Tesco Hudl Tablet Specs And Price Say, "Technology Isn't Too Expensive Or Intimidating"

Tesco, the British multinational, the company we best know for having built the world's first virtual store where commuters buy groceries via their mobile phones in South Korea, has come up with a new tablet for its millions of customers called the Tesco Hudl tablet. This all new Android tablet features a 7-inch scratch-resistant HD screen with 1440 x 900 pixels resolution that displays beautiful pictures at 243 pixels per inch and lets you watch movies in 16:9 widescreen. Running the Jelly Bean flavor of Android - the 4.2.2, the Hudl tablet is powered by 1.5 GHZ Quad Core processor.

Featuring dual-band Wi-Fi, the company has an opinion that users will find Hudl a great companion for their needs, from films, music and TV through to staying in touch, learning new things, shopping and playing games. Offering up to 9 hour video battery life, the Hudl Tablet specs tell us about storage with 16GB of memory which can be extended to 48GB. There is the Micro-HDMI port in place and support for Bluetooth 4.0, GPS bundled with this tab. Overall the tablet looks nice with its sleek design and a durable, matte, soft-touch finish that offers better grip.


Tesco Chief Executive, Philip Clarke, comments, "Hudl is a colourful, accessible tablet for the whole family to enjoy. The first stage in our tablet offering, it's convenient, integrated and easy to use with no compromise on spec. Customers are quite rightly very discerning about the technology they buy so we knew we had to be competitive on all fronts. Being online is an increasingly essential part of family life and whilst tablets are on the rise, usage is still quite limited. We feel the time is right for Tesco to help widen tablet ownership and bring the fun, convenience and excitement of tablets to even more customers across the UK. The digital revolution should be for the many, not for the few."

Coming in four colours - black, blue, red and purple, the Tesco Hudl tablet is available to buy in store and online (on Tesco.com and Tesco Direct sites) from 30 September and will retail at £119. The company is stressing on the point that Hudl has been designed as a family tablet. When users switch it on for the first time, there is a screen which gives advice on how to put in place measures to protect children. The tablet is coming with a bag full of accessories, that include Soft touch cases in 6 different colours at £15 each; 2 choices of leather cases at £20; earphones; a screen protector; an in car charger and Micro-HDMI to HDMI cable, bright bumper case and headphones designed especially for kids.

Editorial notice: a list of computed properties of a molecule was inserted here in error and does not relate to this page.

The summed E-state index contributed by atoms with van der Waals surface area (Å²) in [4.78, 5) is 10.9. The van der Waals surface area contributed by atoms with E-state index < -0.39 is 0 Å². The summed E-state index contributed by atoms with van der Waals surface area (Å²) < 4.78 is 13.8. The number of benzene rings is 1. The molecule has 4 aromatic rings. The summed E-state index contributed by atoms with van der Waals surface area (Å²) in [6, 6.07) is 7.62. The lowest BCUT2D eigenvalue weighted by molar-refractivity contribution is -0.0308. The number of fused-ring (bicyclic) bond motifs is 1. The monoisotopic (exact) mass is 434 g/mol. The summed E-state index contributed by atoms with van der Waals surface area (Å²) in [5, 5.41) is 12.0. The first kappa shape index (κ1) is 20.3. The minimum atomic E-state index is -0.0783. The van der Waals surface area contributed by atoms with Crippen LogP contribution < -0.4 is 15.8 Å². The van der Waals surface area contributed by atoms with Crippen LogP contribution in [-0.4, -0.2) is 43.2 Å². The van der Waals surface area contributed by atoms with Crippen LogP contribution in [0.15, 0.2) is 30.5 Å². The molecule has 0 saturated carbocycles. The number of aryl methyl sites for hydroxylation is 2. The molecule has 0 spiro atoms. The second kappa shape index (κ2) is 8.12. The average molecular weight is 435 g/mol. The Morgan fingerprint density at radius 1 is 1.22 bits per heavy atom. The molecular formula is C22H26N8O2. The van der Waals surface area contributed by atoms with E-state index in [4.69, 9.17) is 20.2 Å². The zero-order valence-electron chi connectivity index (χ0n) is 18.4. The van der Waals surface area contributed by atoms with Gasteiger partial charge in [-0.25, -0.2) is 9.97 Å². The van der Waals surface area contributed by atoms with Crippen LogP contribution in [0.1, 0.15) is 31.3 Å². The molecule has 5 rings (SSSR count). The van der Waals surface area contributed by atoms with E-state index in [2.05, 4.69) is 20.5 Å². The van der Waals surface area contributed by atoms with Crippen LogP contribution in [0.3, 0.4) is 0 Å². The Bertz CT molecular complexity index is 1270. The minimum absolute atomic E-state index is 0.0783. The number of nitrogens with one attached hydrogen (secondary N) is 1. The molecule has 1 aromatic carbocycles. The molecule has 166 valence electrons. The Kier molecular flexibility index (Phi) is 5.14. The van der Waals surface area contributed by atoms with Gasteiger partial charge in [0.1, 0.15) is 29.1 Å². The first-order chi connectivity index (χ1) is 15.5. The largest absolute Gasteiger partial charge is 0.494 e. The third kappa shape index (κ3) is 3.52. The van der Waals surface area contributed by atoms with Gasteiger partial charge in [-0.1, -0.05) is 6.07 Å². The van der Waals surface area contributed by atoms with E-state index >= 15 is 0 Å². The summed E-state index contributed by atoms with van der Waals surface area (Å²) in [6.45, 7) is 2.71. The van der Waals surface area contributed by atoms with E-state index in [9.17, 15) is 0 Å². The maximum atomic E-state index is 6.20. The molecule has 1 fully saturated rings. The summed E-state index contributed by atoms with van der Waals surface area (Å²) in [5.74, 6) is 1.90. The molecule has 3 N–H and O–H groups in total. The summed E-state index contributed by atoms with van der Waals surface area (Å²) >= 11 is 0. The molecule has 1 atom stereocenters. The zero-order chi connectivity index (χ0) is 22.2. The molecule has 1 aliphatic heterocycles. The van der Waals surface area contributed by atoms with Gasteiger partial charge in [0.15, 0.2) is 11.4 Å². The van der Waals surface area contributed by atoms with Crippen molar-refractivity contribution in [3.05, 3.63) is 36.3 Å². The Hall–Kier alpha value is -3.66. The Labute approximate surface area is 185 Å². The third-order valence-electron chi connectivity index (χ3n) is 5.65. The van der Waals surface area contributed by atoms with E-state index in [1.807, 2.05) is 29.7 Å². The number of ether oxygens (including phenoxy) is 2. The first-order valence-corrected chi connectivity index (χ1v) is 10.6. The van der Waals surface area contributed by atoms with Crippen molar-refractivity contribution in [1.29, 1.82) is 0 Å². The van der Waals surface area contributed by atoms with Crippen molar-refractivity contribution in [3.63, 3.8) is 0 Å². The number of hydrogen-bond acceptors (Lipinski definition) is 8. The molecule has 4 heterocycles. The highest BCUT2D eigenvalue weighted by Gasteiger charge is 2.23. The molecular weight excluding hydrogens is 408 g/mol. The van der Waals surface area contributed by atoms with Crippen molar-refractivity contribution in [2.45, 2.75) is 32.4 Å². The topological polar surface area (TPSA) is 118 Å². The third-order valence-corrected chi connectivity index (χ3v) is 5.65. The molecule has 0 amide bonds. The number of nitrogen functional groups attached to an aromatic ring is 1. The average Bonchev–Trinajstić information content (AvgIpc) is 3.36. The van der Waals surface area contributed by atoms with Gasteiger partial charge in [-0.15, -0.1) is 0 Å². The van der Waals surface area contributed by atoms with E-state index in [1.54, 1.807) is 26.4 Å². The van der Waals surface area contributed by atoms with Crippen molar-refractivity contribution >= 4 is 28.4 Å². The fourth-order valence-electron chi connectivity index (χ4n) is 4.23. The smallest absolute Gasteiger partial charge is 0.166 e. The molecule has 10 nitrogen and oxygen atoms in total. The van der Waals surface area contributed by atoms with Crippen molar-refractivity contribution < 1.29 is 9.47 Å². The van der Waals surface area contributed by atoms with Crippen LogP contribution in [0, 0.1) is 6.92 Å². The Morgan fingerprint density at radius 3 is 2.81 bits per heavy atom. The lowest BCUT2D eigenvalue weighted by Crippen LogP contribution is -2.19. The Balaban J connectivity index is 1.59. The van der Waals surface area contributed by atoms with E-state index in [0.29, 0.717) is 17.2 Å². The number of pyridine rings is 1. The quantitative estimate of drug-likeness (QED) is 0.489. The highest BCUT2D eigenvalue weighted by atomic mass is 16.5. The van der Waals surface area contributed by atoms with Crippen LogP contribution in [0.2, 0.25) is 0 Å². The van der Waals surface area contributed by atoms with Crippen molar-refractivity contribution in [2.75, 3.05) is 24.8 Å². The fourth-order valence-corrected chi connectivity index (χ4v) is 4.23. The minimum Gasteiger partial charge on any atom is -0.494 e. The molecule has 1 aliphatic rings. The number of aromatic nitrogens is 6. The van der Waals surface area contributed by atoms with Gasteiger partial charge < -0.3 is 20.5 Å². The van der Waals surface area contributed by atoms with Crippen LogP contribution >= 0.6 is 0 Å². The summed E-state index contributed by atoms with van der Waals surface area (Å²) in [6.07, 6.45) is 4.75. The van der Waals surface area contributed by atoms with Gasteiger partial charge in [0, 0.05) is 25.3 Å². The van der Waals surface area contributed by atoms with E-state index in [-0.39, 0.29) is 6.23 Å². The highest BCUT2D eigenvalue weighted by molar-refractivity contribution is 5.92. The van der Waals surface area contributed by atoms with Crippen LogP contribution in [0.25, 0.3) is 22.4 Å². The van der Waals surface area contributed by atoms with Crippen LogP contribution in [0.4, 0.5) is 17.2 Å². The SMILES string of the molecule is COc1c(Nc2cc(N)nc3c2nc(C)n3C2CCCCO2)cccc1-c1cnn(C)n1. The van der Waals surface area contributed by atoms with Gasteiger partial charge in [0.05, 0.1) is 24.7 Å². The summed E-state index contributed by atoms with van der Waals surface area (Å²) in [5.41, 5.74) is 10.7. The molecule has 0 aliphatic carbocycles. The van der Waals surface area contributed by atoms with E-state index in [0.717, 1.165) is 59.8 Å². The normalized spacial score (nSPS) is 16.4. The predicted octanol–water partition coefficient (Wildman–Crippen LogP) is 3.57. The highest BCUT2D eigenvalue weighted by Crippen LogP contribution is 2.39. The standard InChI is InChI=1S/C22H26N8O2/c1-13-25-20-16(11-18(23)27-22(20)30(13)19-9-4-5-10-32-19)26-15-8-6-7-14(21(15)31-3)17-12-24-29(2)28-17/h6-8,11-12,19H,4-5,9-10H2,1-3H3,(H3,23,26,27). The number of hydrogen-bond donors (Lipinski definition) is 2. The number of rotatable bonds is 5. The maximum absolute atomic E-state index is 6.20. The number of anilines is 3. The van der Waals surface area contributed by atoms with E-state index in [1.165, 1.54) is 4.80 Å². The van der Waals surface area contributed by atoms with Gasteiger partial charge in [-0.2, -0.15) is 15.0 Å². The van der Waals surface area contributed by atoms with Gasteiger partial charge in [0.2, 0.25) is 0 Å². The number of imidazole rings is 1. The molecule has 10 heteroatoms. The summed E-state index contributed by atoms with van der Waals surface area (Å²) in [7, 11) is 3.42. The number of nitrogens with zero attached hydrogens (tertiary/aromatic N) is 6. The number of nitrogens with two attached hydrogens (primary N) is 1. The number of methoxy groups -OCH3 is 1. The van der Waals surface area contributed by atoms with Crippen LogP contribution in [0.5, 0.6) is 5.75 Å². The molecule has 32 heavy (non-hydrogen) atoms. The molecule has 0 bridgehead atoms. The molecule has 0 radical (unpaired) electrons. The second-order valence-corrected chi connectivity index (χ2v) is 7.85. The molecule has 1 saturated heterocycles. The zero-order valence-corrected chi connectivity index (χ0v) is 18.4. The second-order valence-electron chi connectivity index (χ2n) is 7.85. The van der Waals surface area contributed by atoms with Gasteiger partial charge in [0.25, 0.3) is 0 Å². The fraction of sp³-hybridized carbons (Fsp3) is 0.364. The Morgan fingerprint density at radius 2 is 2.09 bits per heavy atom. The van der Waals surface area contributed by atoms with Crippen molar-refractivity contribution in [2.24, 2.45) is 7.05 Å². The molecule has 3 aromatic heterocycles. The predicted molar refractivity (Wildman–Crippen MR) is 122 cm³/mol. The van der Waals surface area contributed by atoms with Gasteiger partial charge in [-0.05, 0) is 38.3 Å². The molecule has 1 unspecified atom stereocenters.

• Jibak Baksi
    Jibak Baksi
    Flickr, Tumblr, ….and the list goes on… It seems that removing E’s have become a trend setter of the current times? But the inclination for E-free brand names may have just hurdled the double-dealer, because Tesco, has joined the bandwagon. Catastrophically, they haven’t rechristened themselves Tsco. However, funny enough, they did name their new tablet ‘Hudl’, and put a little Macy’s-like star at the peak of its logo, as if expressing regret at the lack of an E.

    Perhaps the E was removed from ‘Huddle’ so it didn’t sound too much analogous to ‘Kindle’, which is tongue-in-cheek for associations with Kindle Fire certainly didn’t constrain Tesco when designing the product itself. A full-bodied 7-inch rectangle, running Android and conspicuously heftier to hold than superior products like iPad Mini: so far, so Kindle Fire – only that Hudl has a sharper resolution than Amazon’s current 7” range (with the exception of the much-hyped Fire HXD). Even Hudl’s RRP, £119, seems a pain-staking reconciliation between the current rates of the Kindle Fire (£99) and Kindle Fire HD (£159).
    Where would these two products really be at variance? Here’s the crucial alteration… instead of launching the Amazon store from the homepage you may – do you really know what? – launch a Tesco app. Huh! Isn’t that uproarious?!
    To be non-discriminatory, there’s much much more to it than just that. Tesco’s online proposing unaffectedly rivals Amazon’s. Blinkbox; the film and TV streaming service they subscribed last year, is bundled in - just as Amazon’s Lovefilm is on Kindle Fire. Ensuing Tesco’s purchase of online music retailer We7 last year, Hudl users may as well, download music from Blinkbox Music. And lots of music, too - not just that Nadine Coyle album Tesco ‘selectively’ distributed to..err… well nobody back in 2010.
    When you consider the unpunctual digital strategies of their rivals, Tesco stays miles ahead. Morrison’s website still says, ‘Great news! Our online grocery store is on its way’. So that’s what’s in it for Tesco. But what’s in it for the users, who have plenty of economical Android tablets to cherry-pick from?

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